Emerging workloads will require considerably higher performance, and in order to solve upcoming challenges Intel has adjusted its product roadmaps quite significantly. One of the key things that Intel confirmed during its Investor Meeting event this week is shortening its Xeon introduction cadence from 18-24 months down to 12-15 months, thus accelerating its server CPU roadmap.

In the coming months Intel will launch two Xeon processors that will belong to the same platform: Cooper Lake CPUs made using Intel’s 14 nm manufacturing technology, and Ice Lake chips produced using Intel’s 10 nm node. Cooper Lake will offer high core counts and will exclusively support AVX512_BF16 (bfloat16) instructions that will benefit machine learning and near-sensor computing applications, whereas Ice Lake is set to become Intel’s first Xeon made using 10 nm process technology and based on a new microarchitecture offering higher per-core performance. At present, Intel is already sampling Cooper Lake and Ice Lake processors with customers, and claims that it is on track to ship these CPUs in volumes in the first half of next year.

Intel will launch its Ice Lake Xeon processors around four quarters after its Cascade Lake Xeon processors, a shorter than usual timeframe between Xeon releases. According to the chip giant, this will become its new introduction cadence and going forward it will release new generations of Xeon platforms every four to five quarters, down from five to seven quarters today.

Following the Ice Lake Xeon in 2020, Intel plans to release 'Sapphire Rapids' processors for servers in 2021. These chips will likely be made using Intel’s 10++ nm process technology and will rely on a new microarchitecture along with various enhancements to optimize performance in various workloads. We expect the platform to support new connectivity standards given the introduction timeframe. Meanwhile, it is too early to discuss CPU core count, platform capabilities, and other peculiarities. Following the Sapphire Rapids will come Intel’s ‘Next-Gen’ server CPU in 2022 that may be made using a variation of Intel’s 7 nm process technology, depending on how production goes.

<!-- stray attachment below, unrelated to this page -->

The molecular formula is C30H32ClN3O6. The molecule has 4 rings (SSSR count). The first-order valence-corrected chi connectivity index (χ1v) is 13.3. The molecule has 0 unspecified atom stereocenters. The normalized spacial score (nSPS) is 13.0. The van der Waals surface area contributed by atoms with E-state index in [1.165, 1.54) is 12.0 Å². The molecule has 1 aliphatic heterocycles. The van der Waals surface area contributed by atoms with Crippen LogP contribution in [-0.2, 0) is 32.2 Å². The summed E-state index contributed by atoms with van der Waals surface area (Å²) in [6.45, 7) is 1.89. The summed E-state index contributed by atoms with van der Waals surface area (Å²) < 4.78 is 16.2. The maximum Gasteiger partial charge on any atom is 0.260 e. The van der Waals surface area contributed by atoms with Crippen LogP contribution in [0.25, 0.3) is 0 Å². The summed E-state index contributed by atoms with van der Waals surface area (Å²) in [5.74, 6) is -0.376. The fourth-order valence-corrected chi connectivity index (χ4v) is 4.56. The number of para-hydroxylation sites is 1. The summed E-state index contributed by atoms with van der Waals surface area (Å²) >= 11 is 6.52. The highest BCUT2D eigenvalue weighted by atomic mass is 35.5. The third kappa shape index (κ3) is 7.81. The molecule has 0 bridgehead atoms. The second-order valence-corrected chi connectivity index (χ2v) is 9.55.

Intel’s Xeon processors will continue to be the company’s key components for datacenters, but there will be a host of other products for other datacenter workloads, including Xe GPUs, a variety of FPGAs and others. Having acquired or developed loads of different IP in the recent years, Intel pins a lot of hopes on its diversified product portfolio that will complement next-gen Xeons.

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Source: Intel

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  • HStewart - Thursday, May 09, 2019 - link

    One thing I am curious about Xe graphics on desktop which I believe is planned - but what about lighter version of Mobile laptops and such.. even something to compete with NVidia 1xxx on the laptop. Reply
  • DigitalFreak - Thursday, May 09, 2019 - link

    From another AT article: Intel has stated that its Xe product stack will feature two different microarchitectures from mobile client up to GPGPU Reply
  • RU482 - Thursday, May 09, 2019 - link

    has anyone seen or confirmed just what products will fall in the Xe swim lane? My Intel reps are being very coy and resistant to provide ANY details yet. It would be nice to know...do they intent to offer a challenger to Quadro video cards? Tesla compute cards? both? Enquiring minds want to know! Reply
  • Ian Cutress - Thursday, May 09, 2019 - link

    They haven't said yet. They aren't making that information available. Reply
  • BigMamaInHouse - Friday, May 10, 2019 - link

    Damn. The slides department looks like working 24/7 in full steam!...
    IMO they are trying to stop the stock price free fall, over 20% in two weeks.
    This is what happens when you have 99% of the market-share for many years and you can charge as much as you want for your products and Bamm, 1 Day you get Real competition with 32C at third of your current price and before you Blink the competitor has 64C CPU's.
    This makes me happy since we all know that Intel's engineers could have made amazing product and development in last 10 years but the Marketing department was having all the power, now the engineers must be happy to get all the new R&D money and much more freedom and appreciation so can make Intel Great again :-).
    Reply
  • peevee - Thursday, May 09, 2019 - link

    Newsflash: today Intel announced long-awaited release of a new code name. "Specious Lake represents the last 10 years of Intel innovation" said Super Vice President of Marketing Patel Dumborajachurpan. Reply
  • HStewart - Thursday, May 09, 2019 - link

    Comments like this one should belong on WCCFTech. Reply
  • HStewart - Thursday, May 09, 2019 - link

    Just for you are sure what I am talking about is the "Specious Lake" joke. Reply
  • HStewart - Thursday, May 09, 2019 - link

    Just FYI, it looks like in 2021 Intel is moving out of the lake and into rapids with 'Sapphire Rapids" and in 2022 well they just call it "Next Gen" Reply
  • outsideloop - Thursday, May 09, 2019 - link

    We are in the midst of a full-on Intel paper assault and propaganda campaign to limit losses for the remainder of the year to AMD. Reply

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